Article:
COVID-19 data lives up to the reputation of ‘statistics’

Fort Bend County reports 805 active, confirmed COVID-cases as of April 23, among a population of 840,000.

That number would be even lower, 759, if one takes into account the COVID-19 related deaths so far at 653, as reported by the Texas Department of State Health Services instead of 597, reported by the Fort Bend County Health Department.

This means less than one person (0.8) in 1,000 is with active COVID-19 infection.

This is in keeping with the statewide trend where the Texas Department of State Health Services says “COVID has plateaued. Go get vaccinated, it’s never been easier. Vaccines are saving lives and making Texas safer. “

“Safely getting back to touchdowns, buzzer beaters and home runs takes teamwork and the vaccine. COVID vaccines give us the freedom to safely tailgate, cheer and sometimes cry for our favorite teams. Get the vax, it’s never been easier.”

Time was when healthcare officials were sitting idle in COVID-19 testing sites as fewer and fewer people showed up for tests.

A similar situation is now emerging in vaccination sites so much so healthcare officials are literally begging people above 16 to walk up to a hospital, pharmacy or vaccination hub and get vaccinated.

Another anecdotal evidence that the spread is slowing down comes from the reported new cases in Fort Bend County, which was 11,871 in December 2020; in January 2021, it was 11,934. In February, it dropped to 6,132, in March to 4,462 and 1,715 in April (as of April 20).

The intensity of the spread of COVID-19 has slowed down to such an extent that Fort Bend County Health Authority says, “Due to insufficient testing numbers, Fort Bend County HHS is unable to calculate a positivity rate that is representative of the level of community spread occurring in Fort Bend County.”

The Texas Medical Center has stopped updating the dashboard daily, saying “TMC continues to believe that data on positivity rate, vaccination rate, hospitalizations, etc. are important to supporting our community in managing its response to COVID-19. However, at this time, we are seeing limited changes over the course of a week and believe that week over week data reporting provides the necessary information to the community. We stand ready to restart daily reporting should the situation require it.”

But, some of those closely monitoring the COVID-19 may disagree with this sober assessment because the state also reports about 9,000 “probable cases” in Fort Bend.

Texas uses the probable case definition adopted by the U.S. Centers for Disease Control and Prevention: “A person who has either tested positive through an antigen test or has a combination of symptoms and a known exposure to someone with COVID-19 without a more likely diagnosis.”

The “probable” cases again are not a universal standard because many counties do not report “probable cases.”

Harris County does not include “probable cases” in its data set.

This omission adds a twist to the estimated “active cases.”

According to DSHS, Harris County has 10,442 active cases (estimated) and Fort Bend has 10,177 active cases (estimated) as of April 23.

This reflects a comparison of apples to oranges because Harris County’s estimated active cases does not include “probable” cases, while Fort Bend County’s estimates includes “probable” cases.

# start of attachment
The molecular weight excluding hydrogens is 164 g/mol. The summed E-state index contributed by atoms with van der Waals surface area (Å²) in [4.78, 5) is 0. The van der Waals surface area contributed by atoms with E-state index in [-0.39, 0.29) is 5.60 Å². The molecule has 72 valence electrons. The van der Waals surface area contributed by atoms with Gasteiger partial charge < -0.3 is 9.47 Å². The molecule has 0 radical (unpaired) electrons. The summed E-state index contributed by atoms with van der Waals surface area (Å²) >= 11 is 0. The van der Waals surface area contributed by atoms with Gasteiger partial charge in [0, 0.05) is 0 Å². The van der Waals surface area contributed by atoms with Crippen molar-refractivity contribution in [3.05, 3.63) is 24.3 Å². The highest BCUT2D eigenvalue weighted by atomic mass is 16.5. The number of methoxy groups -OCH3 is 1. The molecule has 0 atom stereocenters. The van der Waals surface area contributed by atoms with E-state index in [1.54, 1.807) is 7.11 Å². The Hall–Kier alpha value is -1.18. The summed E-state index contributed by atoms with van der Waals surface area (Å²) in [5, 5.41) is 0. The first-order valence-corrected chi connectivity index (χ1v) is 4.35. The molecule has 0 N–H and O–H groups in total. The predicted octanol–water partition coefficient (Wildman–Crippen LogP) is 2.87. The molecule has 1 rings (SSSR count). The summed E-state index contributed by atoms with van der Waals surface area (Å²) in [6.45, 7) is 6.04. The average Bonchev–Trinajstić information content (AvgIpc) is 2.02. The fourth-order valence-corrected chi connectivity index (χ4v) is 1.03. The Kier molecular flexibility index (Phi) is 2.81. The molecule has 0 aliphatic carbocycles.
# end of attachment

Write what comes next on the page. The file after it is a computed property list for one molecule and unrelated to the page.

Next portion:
Estimated Recoveries

DSHS uses the following method to estimate the number of recovered patients for local jurisdictions that do not provide their own estimates:

Identify total confirmed and probable cases reported 14 and 32 days ago; Subtract COVID-19 fatalities.

Estimate that 20% of living patients reported 32 days ago were hospitalized and have now recovered.

Estimate that 80% of living patients reported 14 days ago were not hospitalized and have now recovered.

Recovery time for hospitalized patients is about 32 days, and recovery time for non-hospitalized patients is about 14 days

Finally, the number of COVID-19 related deaths in Fort Bend County continues to differ from the state data.

For example, on Dec. 31, 2020, Fort Bend reported 358 fatalities and the state reported 429.

The County reported 435 deaths as of Jan.31 and the state reported 535.

On Feb. 26, county reported 496 deaths and the state showed 605 deaths.

On March 1, the county numbers stood at 503 against the state’s total of 610 deaths for Fort Bend.

On April 1, the county reported 579 and the state reported 647.

As far back as in July of 2020, Fort Bend Independent noted the discrepancy in the fatalities because on July 27, 2020, the county dashboard showed 90 deaths and the state showed 120 death and asked The Fort Bend County Health Authority for an explanation.

The response was : “We cannot speak to how another agency reports its data .... (the county conducts) a careful review of each death report provided by hospitals, medical records, laboratory reports, and medical examiner’s reports before ruling that a death is COVID19 related.”

The state DSHS says: “Deaths for which COVID-19 is listed as a direct cause of death on the death certificate. A medical certifier, usually a doctor, determines the cause(s) of death. DSHS does not include deaths of people who had COVID-19 but died of an unrelated cause. Fatalities are reported by where the person lived as listed on the death certificate.”

So, both the county and the state maintain that their numbers are right.

One may never know which is right and probably, both are wrong.

“Lies, damned lies, and statistics” is a phrase describing the persuasive power of numbers, particularly the use of statistics to bolster weak arguments, and this phrase was popularized by Mark Twain.

Now, you know why politicians say that they base their decisions on the pandemic, using “science and data.”